Google Wants to Publish FISA Requests

Google is one of the big internet companies who willingly participated in NSA surveillance program. Concerned lately about First Amendment rights, they have appealed to the FISA Court. They are now requesting that they be allowed to publish the number of surveillance requests submitted to them.

Google Wants to Publish Surveillance Numbers

Google filed its request to the FISA Court last week. If granted, Google will be permitted to publish the number of requests made under the surveillance agreement with the NSA. This published data will show the number of national security requests made as separate from the criminal requests. The specific request is to allow publication of the number of disclosures made in compliance with FISA as part of the total number of national security requests received.

This filing with the FISA Court comes after the US Department of Justice and the FBI rejected Google’s request. The two entities claimed such publication of the numbers to be against the law. Concerns regarding the apparent clash between privacy rights and national security matters remain. The public and prominent human rights organizations continue to pursue the issue. Companies like Google are caught in the middle and seek alternative solutions to satisfy all parties.

Google Wants to Ease Users’ Fears

The filed request clarifies that Google wishes to show users what they are sharing with the NSA. It claims that the information publicized by The Guardian and The Washington Post is false. And Google now wants to calm the public by being more transparent with users. The request then aims to show the public what is being requested for national security purposes. It is not clear, however, what information will really be seen in the proposed publications, or if it will disclose what they are really sharing with the NSA.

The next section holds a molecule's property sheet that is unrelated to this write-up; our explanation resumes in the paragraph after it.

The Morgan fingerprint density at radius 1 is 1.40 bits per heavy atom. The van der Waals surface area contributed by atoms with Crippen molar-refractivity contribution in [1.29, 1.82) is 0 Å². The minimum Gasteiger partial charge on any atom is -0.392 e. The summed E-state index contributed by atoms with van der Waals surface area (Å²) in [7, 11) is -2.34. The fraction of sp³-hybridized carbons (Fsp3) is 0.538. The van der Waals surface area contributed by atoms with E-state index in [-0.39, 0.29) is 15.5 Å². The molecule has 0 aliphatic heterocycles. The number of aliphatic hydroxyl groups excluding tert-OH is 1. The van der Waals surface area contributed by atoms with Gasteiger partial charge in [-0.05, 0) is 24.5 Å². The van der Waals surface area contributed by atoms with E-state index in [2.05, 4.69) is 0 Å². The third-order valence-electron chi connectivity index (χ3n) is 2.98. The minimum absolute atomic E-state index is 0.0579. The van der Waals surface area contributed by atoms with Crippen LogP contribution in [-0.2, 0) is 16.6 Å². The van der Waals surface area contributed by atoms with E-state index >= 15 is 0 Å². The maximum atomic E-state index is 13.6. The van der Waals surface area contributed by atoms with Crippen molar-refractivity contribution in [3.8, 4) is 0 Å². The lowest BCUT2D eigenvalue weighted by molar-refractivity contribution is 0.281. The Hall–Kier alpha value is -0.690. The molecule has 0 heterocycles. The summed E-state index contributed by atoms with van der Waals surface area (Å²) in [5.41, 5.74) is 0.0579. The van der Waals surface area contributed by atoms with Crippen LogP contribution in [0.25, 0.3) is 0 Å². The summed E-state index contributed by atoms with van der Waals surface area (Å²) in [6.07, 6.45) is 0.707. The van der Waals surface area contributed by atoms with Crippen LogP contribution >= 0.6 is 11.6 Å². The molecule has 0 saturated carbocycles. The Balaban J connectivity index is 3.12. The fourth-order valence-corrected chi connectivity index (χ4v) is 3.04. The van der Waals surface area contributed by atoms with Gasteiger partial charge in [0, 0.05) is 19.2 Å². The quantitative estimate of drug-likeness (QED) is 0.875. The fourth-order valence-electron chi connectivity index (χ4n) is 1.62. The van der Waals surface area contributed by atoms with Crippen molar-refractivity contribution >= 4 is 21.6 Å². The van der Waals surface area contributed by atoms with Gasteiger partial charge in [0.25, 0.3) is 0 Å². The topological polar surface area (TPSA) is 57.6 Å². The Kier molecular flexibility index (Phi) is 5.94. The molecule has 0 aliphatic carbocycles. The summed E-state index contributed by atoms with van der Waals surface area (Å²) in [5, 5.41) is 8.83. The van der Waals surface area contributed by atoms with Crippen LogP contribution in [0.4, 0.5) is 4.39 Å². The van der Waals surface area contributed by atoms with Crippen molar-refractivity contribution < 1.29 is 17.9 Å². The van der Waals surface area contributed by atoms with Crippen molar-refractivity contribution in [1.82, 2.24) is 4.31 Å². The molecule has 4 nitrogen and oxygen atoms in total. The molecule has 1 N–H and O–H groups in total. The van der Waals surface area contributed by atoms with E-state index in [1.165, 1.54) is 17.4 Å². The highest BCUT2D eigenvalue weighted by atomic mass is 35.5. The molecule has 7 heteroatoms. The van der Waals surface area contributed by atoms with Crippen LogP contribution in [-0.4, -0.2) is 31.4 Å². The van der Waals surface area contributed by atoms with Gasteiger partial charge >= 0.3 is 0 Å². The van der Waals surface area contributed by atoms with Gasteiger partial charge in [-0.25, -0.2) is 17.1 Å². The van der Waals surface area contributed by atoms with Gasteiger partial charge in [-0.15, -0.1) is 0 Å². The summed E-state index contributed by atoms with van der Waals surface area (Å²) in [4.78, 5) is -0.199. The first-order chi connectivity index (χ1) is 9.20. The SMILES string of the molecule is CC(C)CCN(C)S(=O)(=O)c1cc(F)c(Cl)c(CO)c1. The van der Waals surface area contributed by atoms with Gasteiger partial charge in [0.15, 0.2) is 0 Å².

The question now is if Google is really trying to keep distance from US spying programs. And if this because they are truly concerned about user rights and welfare.Some speculate that it is more because of the passionate public response to the disclosed spying activities. Google has felt the sudden decrease in user trust through the significant dip in the use of Google services. Analysts suspect that Google simply does not want to lose its patrons. This move to publish surveillance requests is then a type of damage control to win back former Google fans.


Other Companies Have Already Struck a Bargain

Apple, Facebook, Microsoft, and some other companies involved in the NSA snooping program have already given out similar information. They have all made deals with the government about releasing the numbers of surveillance requests they receive. These companies also reacted to the information published by the two news companies. Speculation arose that the companies who participated in the NSA’s PRISM program allowed direct access to their data servers. They wish to counter these and any reports that they allowed this access, and to assert that they are not merely following the whims of the NSA.

It seems that there is precedent for Google’s request to be granted. Meantime there is little real information on what data the NSA is collecting under PRISM. Meantime, users continue to limit their use of services connected with the companies participating in the NSA surveillance program. Privacy and security companies also continue to see an increase in user downloads. This points to the use of tools, primarily virtual private networks (VPNs), as the immediate user solution to unwanted NSA snooping. Please read more here on VPN privacy and security features.

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